When we finished burying the dead, having first had to make sure that none of them were going to reanimate. We paid for this ground in blood, more than we should have, but we owed it to those who'd died to try and hold it rather than just run away. As I said before, the school is almost totally self-sufficient, and at first we were able to get anything else we needed from the surrounding area. You can call it looting if you want, but it's not like there wasn't anyone we could buy it off. Almost everyone else had headed north into Canada by that point. Those we did find were offered the chance to join us, but only a few did; most though that they'd be better off on their own, or following the others north.
What do you think happened to them?
Most probably died: heading into the Canadian winter unprepared as basically an elaborate way of committing suicide. We offered what help we could, handed out a few CB radios the school had gotten in for a class project so they could try and keep in touch with the rest of humanity, and wished them the best. Who knows, maybe some of them made it
You sound unconvinced.
I've seen the films and spoken to people who went north; it wasn't pretty.
How did you prepare for the winter? Ohio isn't exactly know for mild weather at that time of year.
We sent well armed search teams out into the city and the surrounding towns, picking up as much equipment as we could. We found a lot of looted shops, but most people had just taken what they could easily see; stock rooms and warehouse were almost untouched, so we concentrated our efforts on them. I helped set up some temporary huts, the kind you see on construction sights even today, insulating them as best we could. We also collected snowmobiles and a number of military-issue ATV's from an abandoned National Guard armoury we found. But by then there were just too many zombies around to risk going out, so we stopped sending out teams and barricaded the gates.
The start of the siege?
If you could call it that back then: there were perhaps a couple of hundred zombies that first autumn, enough to keep us on our guard, but not enough to really worry use. We just patrolled the walls, finished setting up the greenhouses as best we could, and made sure we had enough supplies to last us the winter. Someone in the governments PR division decided that we made a good story, so they sent us a few supply drops. Most landed in the grounds, but a couple were blown off course and we had to sit and look at them until it got cold enough to freeze the zombies solid. Then and only then would Faith and Robin let anyone out to grab what they could. Best thing we were sent was a prefabricated wind-turbine: that helped a lot, once we got it up and running.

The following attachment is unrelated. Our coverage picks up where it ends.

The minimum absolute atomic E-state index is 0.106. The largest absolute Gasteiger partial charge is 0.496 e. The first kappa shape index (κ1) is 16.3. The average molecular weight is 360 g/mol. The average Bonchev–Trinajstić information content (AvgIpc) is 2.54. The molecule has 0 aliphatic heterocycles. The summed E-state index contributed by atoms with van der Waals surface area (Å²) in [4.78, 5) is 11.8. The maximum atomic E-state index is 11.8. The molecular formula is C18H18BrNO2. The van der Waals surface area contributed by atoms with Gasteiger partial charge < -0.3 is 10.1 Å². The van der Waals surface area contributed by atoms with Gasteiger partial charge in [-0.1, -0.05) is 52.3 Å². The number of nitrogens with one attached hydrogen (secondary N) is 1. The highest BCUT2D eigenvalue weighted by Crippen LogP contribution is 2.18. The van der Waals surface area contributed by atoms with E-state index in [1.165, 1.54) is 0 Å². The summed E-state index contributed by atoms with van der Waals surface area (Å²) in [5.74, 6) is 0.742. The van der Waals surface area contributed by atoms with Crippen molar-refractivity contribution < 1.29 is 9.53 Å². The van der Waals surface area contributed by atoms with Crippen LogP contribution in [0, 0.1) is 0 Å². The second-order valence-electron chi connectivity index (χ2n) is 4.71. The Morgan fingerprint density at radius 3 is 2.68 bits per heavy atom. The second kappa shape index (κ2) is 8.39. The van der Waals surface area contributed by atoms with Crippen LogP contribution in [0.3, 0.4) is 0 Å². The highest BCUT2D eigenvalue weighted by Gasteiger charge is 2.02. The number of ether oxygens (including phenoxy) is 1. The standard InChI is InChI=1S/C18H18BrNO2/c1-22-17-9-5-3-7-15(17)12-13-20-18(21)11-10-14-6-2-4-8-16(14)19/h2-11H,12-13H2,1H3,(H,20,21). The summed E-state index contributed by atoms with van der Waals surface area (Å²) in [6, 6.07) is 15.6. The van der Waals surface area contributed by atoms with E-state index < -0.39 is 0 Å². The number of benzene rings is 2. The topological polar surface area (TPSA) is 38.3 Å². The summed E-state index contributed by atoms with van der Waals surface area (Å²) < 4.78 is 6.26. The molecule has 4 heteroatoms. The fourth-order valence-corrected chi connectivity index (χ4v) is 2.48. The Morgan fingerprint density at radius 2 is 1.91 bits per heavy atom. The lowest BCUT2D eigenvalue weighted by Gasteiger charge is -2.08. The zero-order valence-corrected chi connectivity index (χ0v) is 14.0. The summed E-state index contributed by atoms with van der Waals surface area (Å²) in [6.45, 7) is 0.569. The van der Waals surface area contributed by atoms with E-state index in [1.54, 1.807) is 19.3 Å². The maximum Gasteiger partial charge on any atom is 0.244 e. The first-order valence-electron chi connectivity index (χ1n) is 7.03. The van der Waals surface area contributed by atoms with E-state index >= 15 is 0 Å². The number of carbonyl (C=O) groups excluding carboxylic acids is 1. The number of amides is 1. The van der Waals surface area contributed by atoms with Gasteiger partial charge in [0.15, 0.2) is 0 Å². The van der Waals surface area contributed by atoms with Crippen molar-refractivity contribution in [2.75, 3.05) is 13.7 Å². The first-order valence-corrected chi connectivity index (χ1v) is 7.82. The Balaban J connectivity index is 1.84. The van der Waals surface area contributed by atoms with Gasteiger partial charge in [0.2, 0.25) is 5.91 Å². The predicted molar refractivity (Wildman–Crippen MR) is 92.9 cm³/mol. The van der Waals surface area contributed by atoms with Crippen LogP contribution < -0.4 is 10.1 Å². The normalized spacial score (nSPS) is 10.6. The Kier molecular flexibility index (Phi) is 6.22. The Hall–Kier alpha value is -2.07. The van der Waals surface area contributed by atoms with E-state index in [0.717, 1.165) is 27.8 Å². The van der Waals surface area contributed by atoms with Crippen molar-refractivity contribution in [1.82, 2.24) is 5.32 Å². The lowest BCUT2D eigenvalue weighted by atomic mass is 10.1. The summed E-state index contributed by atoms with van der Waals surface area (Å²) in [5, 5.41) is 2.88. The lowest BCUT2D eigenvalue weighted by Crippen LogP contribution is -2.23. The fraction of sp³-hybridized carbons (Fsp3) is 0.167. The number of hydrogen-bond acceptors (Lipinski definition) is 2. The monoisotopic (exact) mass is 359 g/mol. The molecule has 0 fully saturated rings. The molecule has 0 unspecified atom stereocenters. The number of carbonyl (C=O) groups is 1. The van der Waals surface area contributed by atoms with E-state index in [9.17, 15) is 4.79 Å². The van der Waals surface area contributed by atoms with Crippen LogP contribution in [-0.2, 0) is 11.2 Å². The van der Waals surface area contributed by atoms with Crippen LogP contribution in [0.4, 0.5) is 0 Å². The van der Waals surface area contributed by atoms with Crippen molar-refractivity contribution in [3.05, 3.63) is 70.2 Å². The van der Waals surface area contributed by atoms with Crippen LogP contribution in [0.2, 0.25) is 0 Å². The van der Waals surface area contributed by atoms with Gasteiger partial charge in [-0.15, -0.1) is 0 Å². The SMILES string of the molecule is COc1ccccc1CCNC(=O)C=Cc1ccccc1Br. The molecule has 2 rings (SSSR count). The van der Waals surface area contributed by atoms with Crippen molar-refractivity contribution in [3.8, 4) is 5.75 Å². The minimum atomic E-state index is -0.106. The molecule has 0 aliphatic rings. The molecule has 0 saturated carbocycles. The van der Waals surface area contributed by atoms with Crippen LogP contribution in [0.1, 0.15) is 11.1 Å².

How was that first winter?
Actually, it was kind of nice at first; everyone was still confident that someone, somewhere, would find a way to deal with the zombies, a new weapon or something. He had fresh water, lights, heating thanks to the old boilers here that could be run on wood, and enough food to last us maybe six months, more than enough to keep us going until spring. At least, that's what we thought.
The so-called Nuclear Autumn?
Yeah, that messed up a lot of our plans. We didn't think much of the early winter at first, given how helpful it was. And as long as we stopped the snow getting too deep on the paths and roof's we should have been okay. But the way it jest kept snowing and snowing, for days on end? We all started to develop a bad case of cabin fever. Once it god cold enough, Robin sent out more teams to try and locate anything else we might need. Probably one of the smartest things he ever did; let everyone grab some fresh air.
(He shakes his head)
It's a damn shame what happened to him.
If you want to call it that; some separatist, Michigan Militia type group got wind of the school and decided that a compound full of young girls would be a very nice base of operations to start their own little country from. We were too well protected for them to risk a frontal-attack, so they set a trap for one of the search teams. It was only dumb-luck that Robin was leading it, and that he was the first one to get hit.
To Be Continued...